What is mentoring?
“Mentoring is advising, teaching, counseling and role modeling. Formal mentoring matches a senior or more experienced person—the mentor—to a junior or less experienced person—the mentee.
Mentors focus on a mentee’s achievements, success in school and preparation for the workforce through a one-to-one relationship that is non-threatening and non-judgmental to both parties.
It is a relationship that changes over time as each grows, learns, and gains experiences in the relationship.”
Types of Mentoring
• Peer Mentoring
– Mentor/mentee—similar ages
– Mentor experience > mentee experience
• Group Mentoring
– Multiple mentees
• Professional Mentoring
– Major difference in life experience
Foundations of Mentoring
Attributes —The mentor will demonstrate
- Strong performances and continuous improvement on each performance that they mentor
- Ability to grow the performance abilities of mentees
- Professional behavior and attitudes
- Commitment to improving the enriched learning environment project—both the team and the overall environment
• Clearly defined educational goals
– Measurable elements of engineering performance
• Clearly defined expectations
– For the professors
– For the mentors
– For the mentees
• Mentor Training
– Mentoring is a learned performance (not an innate skill)
HOW TO SELECT PROMISING MENTORS
Effective mentors share a number of characteristics. The profile sketched below is based on a synthesis of observations described by many mentors and authors. While any single mentor may not possess all of the characteristics, effective mentors have many of these qualities:
Knowledge of Their Field
- They are considered by peers to be experts in the field.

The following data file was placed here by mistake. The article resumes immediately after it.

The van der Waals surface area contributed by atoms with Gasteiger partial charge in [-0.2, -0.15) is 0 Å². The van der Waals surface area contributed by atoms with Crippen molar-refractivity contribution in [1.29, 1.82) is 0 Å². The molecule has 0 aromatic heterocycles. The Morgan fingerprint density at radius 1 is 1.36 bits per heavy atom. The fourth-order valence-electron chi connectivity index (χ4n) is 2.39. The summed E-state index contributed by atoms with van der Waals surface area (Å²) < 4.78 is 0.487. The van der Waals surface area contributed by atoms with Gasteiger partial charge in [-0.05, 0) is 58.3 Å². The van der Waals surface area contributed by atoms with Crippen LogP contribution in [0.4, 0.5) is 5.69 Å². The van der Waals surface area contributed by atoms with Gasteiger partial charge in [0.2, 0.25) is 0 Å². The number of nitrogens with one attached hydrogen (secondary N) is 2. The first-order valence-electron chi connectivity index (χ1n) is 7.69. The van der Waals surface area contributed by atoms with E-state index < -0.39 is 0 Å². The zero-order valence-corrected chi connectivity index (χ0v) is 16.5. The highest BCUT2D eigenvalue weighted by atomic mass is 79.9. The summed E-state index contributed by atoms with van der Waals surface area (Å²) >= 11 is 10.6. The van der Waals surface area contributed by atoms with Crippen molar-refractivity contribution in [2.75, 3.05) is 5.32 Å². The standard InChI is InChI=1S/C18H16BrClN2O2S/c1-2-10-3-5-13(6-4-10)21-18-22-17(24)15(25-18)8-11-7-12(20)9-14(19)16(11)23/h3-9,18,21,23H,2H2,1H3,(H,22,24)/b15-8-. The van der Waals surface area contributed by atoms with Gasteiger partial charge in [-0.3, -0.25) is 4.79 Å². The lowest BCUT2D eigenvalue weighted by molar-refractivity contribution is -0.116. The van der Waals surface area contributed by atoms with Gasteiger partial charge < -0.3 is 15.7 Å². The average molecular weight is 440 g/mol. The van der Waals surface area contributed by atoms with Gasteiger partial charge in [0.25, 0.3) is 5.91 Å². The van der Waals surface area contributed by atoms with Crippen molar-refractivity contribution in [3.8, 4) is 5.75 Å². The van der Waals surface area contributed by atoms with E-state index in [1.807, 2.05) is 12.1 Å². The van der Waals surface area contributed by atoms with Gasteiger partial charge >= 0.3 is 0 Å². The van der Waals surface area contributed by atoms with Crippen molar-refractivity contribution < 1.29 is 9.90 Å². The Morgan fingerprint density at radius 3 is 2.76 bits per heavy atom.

- They set high standards for themselves.
- They enjoy and are enthusiastic about their field.
- They continue to update their background in the field.
Demonstrated Skills in Their Field
- Their work demonstrates superior achievement.
- They use a variety of techniques and skills to achieve their goals.
Earned Respect of Colleagues
- They listen to and communicate effectively with others.
- They exhibit a good feeling about their own accomplishments and about the profession.
- They recognize excellence in others and encourage it.
- They are committed to supporting and interacting with their colleagues.
- They are able to role-play others and understand their views.
- They enjoy intellectual engagement and like to help others.
- They are sensitive to the needs of others and generally recognize when others require support, direct assistance or independence.
- They exercise good judgment in decisions concerning themselves and the welfare of others.
Some Characteristics of a Good Mentor
- Approachable and welcoming
- Shares information and experiences openly
- Good communication skills
- Provides accurate and appropriate feedback
- Technical expertise
- Motivating, encouraging, positive and empowering
- Allocates appropriate time to mentoring
- Sensitive to the needs of the coach/official
The Mentoring Process
- Goal setting
- Providing feedback
- Action planning